The letter featured the phrase they all feared would happen if the works were housed: ‘publicly financed form of permanent enshrinement’ ‡.
‘Contemporary artists close to the Tape expressed their concern over so much space and funding going toward the celebration of one artist alone’ ♠.
Times 26 May 1967 HENRY MOORE’S GIFT From Mr. Craigie Aitchison and others
Sir. – References have been made in the press and in public during the last few weeks concerning the offer made by Henry Moore to the Tate of between 20 and 30 major works. We understand that the Government will be giving £200,000, and that the Tate will be raising an equivalent sum specifically towards housing these works.
We must not lose sight of the fact that this £400,000, probably only a starting figure, is public money: and considering how public this whole matter should be there has been little precise information available. What can be deduced should be viewed with concern.
We may assume that at least half the gift will be large works. These alone properly displayed would require a space twice the size of the present sculpture hall. Even if the permanent display of these pieces is not envisaged the question of storage is equally crucial.
There are great priorities confronting public patronage of the arts. The Tate has only limited space into which to expand and in which to fulfil its role as the only permanent manifestation of a living culture. London has failed so far to provide itself with museum facilities commensurate with its importance as an art centre and it will not achieve its proper place as an organic part of our world by devoting itself so massively to the work of a single artist.
Whoever is picked out for this exceptional place will necessarily seem to represent the triumph of modern art in our society. The radical nature of art in the twentieth century is inconsistent with the notion of an heroic and monumental role for the artist and any attempt to predetermine greatness for an individual in a publicly financed form of permanent enshrinement is a move we as artists repudiate.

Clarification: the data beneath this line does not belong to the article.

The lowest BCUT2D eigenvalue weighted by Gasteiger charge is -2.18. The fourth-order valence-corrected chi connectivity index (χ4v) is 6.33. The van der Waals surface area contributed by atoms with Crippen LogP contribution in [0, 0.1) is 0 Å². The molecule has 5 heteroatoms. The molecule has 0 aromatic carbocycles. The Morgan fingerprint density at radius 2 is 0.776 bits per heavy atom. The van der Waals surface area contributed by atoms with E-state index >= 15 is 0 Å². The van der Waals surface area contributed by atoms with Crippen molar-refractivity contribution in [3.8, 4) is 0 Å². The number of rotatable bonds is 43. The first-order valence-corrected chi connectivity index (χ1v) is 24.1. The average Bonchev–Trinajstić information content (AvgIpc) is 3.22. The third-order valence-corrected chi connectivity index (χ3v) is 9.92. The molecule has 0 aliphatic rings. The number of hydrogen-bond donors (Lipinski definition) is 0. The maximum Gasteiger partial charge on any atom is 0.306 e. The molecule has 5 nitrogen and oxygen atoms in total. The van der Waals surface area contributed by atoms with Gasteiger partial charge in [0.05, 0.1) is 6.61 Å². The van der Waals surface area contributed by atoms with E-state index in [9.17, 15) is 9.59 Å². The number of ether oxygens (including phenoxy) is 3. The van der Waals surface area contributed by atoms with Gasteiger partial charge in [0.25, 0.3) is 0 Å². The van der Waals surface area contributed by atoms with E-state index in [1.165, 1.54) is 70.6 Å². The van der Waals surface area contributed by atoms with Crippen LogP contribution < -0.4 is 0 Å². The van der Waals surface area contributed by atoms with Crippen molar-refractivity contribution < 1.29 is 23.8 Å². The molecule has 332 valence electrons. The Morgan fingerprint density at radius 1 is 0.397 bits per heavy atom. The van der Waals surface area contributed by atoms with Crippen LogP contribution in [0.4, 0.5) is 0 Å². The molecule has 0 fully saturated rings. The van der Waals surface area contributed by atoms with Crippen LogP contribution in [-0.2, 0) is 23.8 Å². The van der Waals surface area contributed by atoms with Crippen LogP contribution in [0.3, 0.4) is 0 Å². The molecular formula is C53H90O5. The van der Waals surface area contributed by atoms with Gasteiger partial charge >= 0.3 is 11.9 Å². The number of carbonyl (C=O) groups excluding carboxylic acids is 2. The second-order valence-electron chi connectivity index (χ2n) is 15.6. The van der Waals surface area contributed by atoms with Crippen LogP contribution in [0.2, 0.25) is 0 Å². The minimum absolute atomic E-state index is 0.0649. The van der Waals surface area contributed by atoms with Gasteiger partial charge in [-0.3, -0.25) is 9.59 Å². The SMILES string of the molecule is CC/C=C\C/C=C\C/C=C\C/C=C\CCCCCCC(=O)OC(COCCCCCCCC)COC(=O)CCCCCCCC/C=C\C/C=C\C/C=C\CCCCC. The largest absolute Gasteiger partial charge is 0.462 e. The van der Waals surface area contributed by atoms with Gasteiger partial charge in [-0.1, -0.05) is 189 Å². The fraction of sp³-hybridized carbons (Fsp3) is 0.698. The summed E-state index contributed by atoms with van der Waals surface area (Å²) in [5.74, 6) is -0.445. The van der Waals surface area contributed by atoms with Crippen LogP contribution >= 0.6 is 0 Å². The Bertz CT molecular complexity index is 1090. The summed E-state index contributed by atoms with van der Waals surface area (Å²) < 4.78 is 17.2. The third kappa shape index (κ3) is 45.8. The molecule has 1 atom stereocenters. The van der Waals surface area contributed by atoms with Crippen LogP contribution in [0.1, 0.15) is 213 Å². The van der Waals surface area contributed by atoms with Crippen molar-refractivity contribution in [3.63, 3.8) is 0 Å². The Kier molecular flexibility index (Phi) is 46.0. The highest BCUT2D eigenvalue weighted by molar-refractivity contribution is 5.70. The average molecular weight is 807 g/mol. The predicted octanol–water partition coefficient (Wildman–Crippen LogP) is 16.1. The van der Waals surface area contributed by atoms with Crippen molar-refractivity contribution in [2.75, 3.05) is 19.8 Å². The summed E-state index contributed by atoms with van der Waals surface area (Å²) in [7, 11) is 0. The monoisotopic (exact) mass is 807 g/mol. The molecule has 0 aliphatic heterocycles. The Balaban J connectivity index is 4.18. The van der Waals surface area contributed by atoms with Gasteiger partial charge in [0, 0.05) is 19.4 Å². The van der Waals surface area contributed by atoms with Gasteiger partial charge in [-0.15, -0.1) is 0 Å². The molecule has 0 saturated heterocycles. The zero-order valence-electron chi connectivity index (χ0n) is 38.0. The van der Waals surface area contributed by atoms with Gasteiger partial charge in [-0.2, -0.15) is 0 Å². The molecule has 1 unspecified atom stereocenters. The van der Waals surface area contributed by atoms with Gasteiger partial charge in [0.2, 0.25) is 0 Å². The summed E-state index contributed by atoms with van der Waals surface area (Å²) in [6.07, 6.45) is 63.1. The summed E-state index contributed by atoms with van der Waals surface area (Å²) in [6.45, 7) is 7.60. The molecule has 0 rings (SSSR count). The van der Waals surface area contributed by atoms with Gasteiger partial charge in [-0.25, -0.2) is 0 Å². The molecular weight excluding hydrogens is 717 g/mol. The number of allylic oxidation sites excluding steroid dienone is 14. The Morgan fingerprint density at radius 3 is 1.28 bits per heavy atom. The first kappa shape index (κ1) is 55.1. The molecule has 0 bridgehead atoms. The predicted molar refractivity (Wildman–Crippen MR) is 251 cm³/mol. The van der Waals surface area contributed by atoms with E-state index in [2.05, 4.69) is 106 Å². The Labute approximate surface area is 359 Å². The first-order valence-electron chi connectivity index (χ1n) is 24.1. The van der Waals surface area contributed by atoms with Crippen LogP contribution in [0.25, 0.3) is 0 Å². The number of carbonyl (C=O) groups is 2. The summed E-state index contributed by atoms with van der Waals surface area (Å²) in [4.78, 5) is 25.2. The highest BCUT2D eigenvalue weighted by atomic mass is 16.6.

Yours faithfully, CRAIGIE AITCHISON, DAVID ANNESLEY, GILLIAN AYRES, ANTHONY BENJAMIN, DEREK BOSHIER, ANTHONY CARO, PATRICK CAULFIELD, BERNARD COHEN, HAROLD COHEN, GARTH EVANS, SHEILA FELL, ELISABETH FRINK, PATRICK GEORGE, ANTHONY HILL, HOWARD HODGKIN, MALCOLM HUGHES, GWYTHER IRWIN, TESS JARAY, ALLAN JONES, MICHAEL KIDNER, PHILLIP KING, JOHN LATHAM, FRANCIS MORLAND, HENRY MUNDY, MYLES MURPHY, EDUARDO PAOLOZZI, JOHN PLUMB, TIM SCOTT, PETER SEDGLEY, PETER SNOW, PETER STARTUP, JOE TILSON, WILLIAM TUCKER, EUAN UGLOW, MARC VAUX, BRIAN WALL, GILLIAN WISE, ANTHONY WISHAW, BRIAN YOUNG. ‡
The works would end up going to Toronto with the art gallery there proposing to build a wing for the works and reassuring Moore with architect letters and funding plans on how they would present the collection. The galleries campaign to get the works was lead by Allan Ross, the former president of WM.Wrigley chewing gum. He stated he would donate $500,000 towards a gallery for Henry Moore in Toronto.
Ross wrote: ‘It occurred to me that we of Toronto, and Ontario, and Canada, should build a splendid classical structure to adequately house the collection you have in mind for Tate Gallery and which they for some years apparently cannot accommodate’. ♠
The Henry Moore Gallery in Toronto.
† Henry Moore by Chris Stephens, 2010. p14 9781854378767
‡ ‘Henry Moore’s Gift’, in Times 26 May 1967, in Henry Moore: Sculptural Process and Public Identity, Tate Research Publication, 2015.
♠ Sculpture and the Museum by Christopher R. Marshall, 2011. p79-80 9781409409106